Gregg Profozich [00:07:21] Victims?
Buzz Thomas [00:07:23] The most victims. That is the industrial goods and service sector. In other words, manufacturers. It’s SMMs.
Gregg Profozich [00:07:32] I have a business. I have a growing concern. I have a reason I have to keep it alive. I have to pay this. Private individuals, if you get lucky, it’s somebody who has the wealth to be able to do it, but others not so critical. I buy a new computer and start over. [When it's your business system and you can’t manufacture anything for a week, that’s a problem. There’s a different motivation to respond to ransomware, I guess, and they figured that out, sounds like.
Buzz Thomas [00:07:58] Right. You mentioned a week. Actually, the average time is 16 days if they do everything they’re supposed to and they pay. That’s 16 days of not working, not getting revenue, having your reputation hurt.
Gregg Profozich [00:08:12] Wow. If I happen to be a manufacturer and happen to be a victim of a ransomware attack, once I pay, am I guaranteed to get all my data back and access to my system?
Buzz Thomas [00:08:23] That’s a good question. But the numbers say no. Eighty percent of industry in the US is being hit with ransomware attacks right now. The more that happens, the higher the payments are going for this. It’s going to get more and more dangerous for our economy. Of the ones that pay—just about 80% pay—of those, 68% get their business back up and operating. There’s about 30-something percent that pay and get nothing. It’s not cheap. You’re paying a lot. Of those 68% that get their business back operating, a third of those don’t get all their data back, or the data that comes back is corrupted.
Gregg Profozich [00:09:20] Eighty percent pay; 68% of the 80% get their data back, but only 66% of the 68% of the 80% get all their data back uncorrupted?
Buzz Thomas [00: 09:34] You got it.
Gregg Profozich [00:09:35] Sixty-eight percent of 80. Wow. That’s a pretty small number pretty quickly there, huh?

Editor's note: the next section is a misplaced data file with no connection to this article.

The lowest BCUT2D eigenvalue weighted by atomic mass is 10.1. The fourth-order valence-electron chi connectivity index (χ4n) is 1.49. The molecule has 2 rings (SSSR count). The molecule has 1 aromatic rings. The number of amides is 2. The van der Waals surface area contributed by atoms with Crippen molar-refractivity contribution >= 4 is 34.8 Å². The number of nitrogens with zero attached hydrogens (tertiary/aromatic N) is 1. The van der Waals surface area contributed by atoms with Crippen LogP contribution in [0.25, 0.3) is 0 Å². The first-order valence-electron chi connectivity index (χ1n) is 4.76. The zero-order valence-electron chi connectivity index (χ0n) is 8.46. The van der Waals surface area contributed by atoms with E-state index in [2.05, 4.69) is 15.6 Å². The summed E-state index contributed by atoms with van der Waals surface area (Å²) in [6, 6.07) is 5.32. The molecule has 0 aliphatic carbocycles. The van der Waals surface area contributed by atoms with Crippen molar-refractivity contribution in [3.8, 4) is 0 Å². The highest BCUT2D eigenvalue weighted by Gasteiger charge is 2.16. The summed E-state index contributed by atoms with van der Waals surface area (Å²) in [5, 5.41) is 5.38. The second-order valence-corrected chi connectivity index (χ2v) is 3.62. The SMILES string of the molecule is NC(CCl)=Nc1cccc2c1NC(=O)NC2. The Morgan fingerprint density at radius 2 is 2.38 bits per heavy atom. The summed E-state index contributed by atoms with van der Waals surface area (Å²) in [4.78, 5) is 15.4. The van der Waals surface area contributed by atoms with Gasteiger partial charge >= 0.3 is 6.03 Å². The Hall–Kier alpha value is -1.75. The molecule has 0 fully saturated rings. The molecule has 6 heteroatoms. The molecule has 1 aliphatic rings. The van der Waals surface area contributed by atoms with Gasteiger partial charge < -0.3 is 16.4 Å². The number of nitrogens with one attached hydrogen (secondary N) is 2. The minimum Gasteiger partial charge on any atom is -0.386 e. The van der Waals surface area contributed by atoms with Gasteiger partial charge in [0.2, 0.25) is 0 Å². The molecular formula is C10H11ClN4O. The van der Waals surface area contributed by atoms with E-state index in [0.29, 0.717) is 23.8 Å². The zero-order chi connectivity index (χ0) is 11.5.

Buzz Thomas [00:09:41] Yeah. You’re in that 50% range of people that pay and get their stuff back like it was.
Gregg Profozich [00:09:48] That’s an unnerving statistic. This is the danger. This is what can happen to me if my manufacturing firm happens to be one of the ones that’s shotgunned. How does ransomware get into my system in the first place? What are the risks? How does it typically happen?
Buzz Thomas [00:10:04] The majority come in through phishing, smishing. In other words, crafty emails and text messages that only take a single click to get your systems infected or have you redirected to a social engineering scheme.
Gregg Profozich [00:10:22] The emails I get when I mouse over the from address and it’s something different than the name there, and there’s something to click on there, that’s the way it could happen?
Buzz Thomas [00:10:32] That’s one of the things you could see. There are a lot of ways to spot phishing, and there’s a lot of ways for them to trick you into going ahead and trusting them. The top two are phishing and smishing, but there’s also the social engineering phone calls, like the car warranty phone calls, but for malicious reasons, not just getting you to pay. Getting access to your accounts and things like that. But there’s a new one, and you may have heard about this. Your charging stations in airports are reflected in this. So charging stations have been compromised. Actually, China has been putting out charging cables themselves. Nothing else around they can compromise you because when you plug them in, they get powered, and they have code embedded in the cable. Then it can beacon out and compromise your system. Now hardware and software are threats.
Gregg Profozich [00:11:41] I hadn’t heard about the cables one. I came across from our cybersecurity practice some information, like never use the free Wi-Fi at the hotel. There was the story of the convention was going to be at the ABC hotel. I won’t mention the name. It was a bunch of financial executives. Six months before, they hacked it and put a Trojan in. Then everybody, when they put in their last name and their room number and got access, it downloaded the Trojan. Then a few months later, it copied your hard drive and sent it all. A bunch of CFOs and folks like that had been there at the financial conference. Of course, all the M&A activity, everything is now open for sale. Fantastic moneymaking opportunities. I don’t have to hack you. I just know you’re about to buy something, so I buy stock in the company you’re going to buy. I can long or short things like that. I knew about that kind of thing. Charging stations I’d heard a little bit about, but even the cables now?